Pequot warriors who had been with their sachem Sassacus, upon seeing the aftermath of the massacre, advanced towards the Puritan forces. The Puritans were lost for a brief period when returning home and narrowly escaped the Pequot counterattack in their retreat.[7]

Account by John Underhill[edit]

John Underhill described the scene and his participation:

"Captaine Mason entring into a Wigwam, brought out a fire-brand, after he had wounded many in the house, then he set fire on the West-side where he entred, my selfe set fire on the South end with a traine of Powder, the fires of both meeting in the center of the Fort blazed most terribly, and burnt all in the space of halfe an houre; many couragious fellowes were unwilling to come out, and fought most desperately through the Palisadoes, so as they were scorched and burnt with the very flame, and were deprived of their armes, in regard the fire burnt their very bowstrings, and so perished valiantly: mercy they did deserve for their valour, could we have had opportunitie to have bestowed it; many were burnt in the Fort, both men, women, and children, others forced out, and came in troopes to the Indians, twentie, and thirtie at a time, which our souldiers received and entertained with the point of the sword; downe fell men, women, and children, those that scaped us, fell into the hands of the Indians, that were in the reere of us; it is reported by themselves, that there were about foure hundred soules in this Fort, and not above five of them escaped out of our hands."[8]

As genocide[edit]

Stephen Katz and Michael Freeman argued in The New England Quarterly during the emergence of the modern Pequot tribe in the 1990s as to whether or not the incident constituted genocide, with Katz arguing that it did not and Freeman arguing that it did. The book Genocide and International Justice by Rebecca Joyce Frey lists the incident as genocide,[9] as does the book An American Trilogy: Death, Slavery, and Dominion on the Banks of the Cape, by Steven M. Wise. Wise notes that Captain John Underhill justified the killing of the elderly, women, children, and the infirm by stating that "sometimes the Scripture declareth women and children must perish with their parents... We had sufficient light from the Word of God for our proceedings."[10]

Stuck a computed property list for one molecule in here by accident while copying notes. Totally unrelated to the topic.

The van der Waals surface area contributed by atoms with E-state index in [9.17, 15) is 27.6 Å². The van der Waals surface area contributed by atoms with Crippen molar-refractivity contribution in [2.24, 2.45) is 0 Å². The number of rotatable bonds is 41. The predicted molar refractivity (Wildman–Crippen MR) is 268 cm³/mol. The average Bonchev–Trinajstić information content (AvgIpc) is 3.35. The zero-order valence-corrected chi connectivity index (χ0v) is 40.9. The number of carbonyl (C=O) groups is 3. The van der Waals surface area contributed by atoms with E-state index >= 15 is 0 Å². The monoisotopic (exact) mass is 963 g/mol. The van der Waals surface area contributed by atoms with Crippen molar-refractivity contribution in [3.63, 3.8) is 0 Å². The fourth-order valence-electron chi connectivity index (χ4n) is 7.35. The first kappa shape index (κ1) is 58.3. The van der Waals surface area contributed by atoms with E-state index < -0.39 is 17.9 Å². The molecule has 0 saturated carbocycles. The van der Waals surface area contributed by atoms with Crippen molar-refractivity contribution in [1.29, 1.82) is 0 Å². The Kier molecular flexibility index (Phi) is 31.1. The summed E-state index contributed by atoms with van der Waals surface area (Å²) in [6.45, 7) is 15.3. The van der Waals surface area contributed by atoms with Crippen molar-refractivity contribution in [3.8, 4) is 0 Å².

Estimates of Pequot deaths range from 400 to 700, including women, children, and the elderly. The colonists suffered between 22 and 26 casualties with two confirmed dead. Approximately 40 Narragansett warriors were wounded as the colonists mistook many of them for Pequots.[11] The massacre effectively broke the Pequots, and Sassacus and many of his followers were surrounded in a swamp near a Mattabesset village called Sasqua. The battle which followed is known as the "Fairfield Swamp Fight", in which nearly 180 warriors were killed, wounded, or captured. Sassacus escaped with about 80 of his men, but he was killed by the Mohawks, who sent his scalp to the colonists as a symbol of friendship.[2]: 196 

The Pequot numbers were so diminished that they ceased to be a tribe in most senses. The treaty mandated that the remaining Pequots were to be absorbed into the Mohegan and Narragansett tribes, nor were they allowed to refer to themselves as Pequots.[2]: 196  In the later 20th century, Pequot descendants revived the tribe, achieving federal recognition and settlement of some land claims.[12]